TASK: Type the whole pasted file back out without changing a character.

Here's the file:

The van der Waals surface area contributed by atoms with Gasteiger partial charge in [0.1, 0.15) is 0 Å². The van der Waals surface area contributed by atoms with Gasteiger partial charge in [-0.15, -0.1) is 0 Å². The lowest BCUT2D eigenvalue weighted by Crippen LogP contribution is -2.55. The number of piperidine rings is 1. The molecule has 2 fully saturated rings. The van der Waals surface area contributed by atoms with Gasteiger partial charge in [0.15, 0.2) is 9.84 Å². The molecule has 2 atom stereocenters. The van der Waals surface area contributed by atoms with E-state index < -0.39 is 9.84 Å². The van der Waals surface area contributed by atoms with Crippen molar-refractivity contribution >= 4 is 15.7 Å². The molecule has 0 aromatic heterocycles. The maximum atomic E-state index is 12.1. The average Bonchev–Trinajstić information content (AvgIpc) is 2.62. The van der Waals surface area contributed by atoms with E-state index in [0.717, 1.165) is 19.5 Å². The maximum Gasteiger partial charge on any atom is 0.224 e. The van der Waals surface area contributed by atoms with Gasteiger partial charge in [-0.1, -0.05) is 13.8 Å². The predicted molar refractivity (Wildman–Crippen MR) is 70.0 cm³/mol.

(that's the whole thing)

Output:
The van der Waals surface area contributed by atoms with Gasteiger partial charge in [0.1, 0.15) is 0 Å². The van der Waals surface area contributed by atoms with Gasteiger partial charge in [-0.15, -0.1) is 0 Å². The lowest BCUT2D eigenvalue weighted by Crippen LogP contribution is -2.55. The number of piperidine rings is 1. The molecule has 2 fully saturated rings. The van der Waals surface area contributed by atoms with Gasteiger partial charge in [0.15, 0.2) is 9.84 Å². The molecule has 2 atom stereocenters. The van der Waals surface area contributed by atoms with E-state index < -0.39 is 9.84 Å². The van der Waals surface area contributed by atoms with Crippen molar-refractivity contribution >= 4 is 15.7 Å². The molecule has 0 aromatic heterocycles. The maximum atomic E-state index is 12.1. The average Bonchev–Trinajstić information content (AvgIpc) is 2.62. The van der Waals surface area contributed by atoms with E-state index in [0.717, 1.165) is 19.5 Å². The maximum Gasteiger partial charge on any atom is 0.224 e. The van der Waals surface area contributed by atoms with Gasteiger partial charge in [-0.1, -0.05) is 13.8 Å². The predicted molar refractivity (Wildman–Crippen MR) is 70.0 cm³/mol.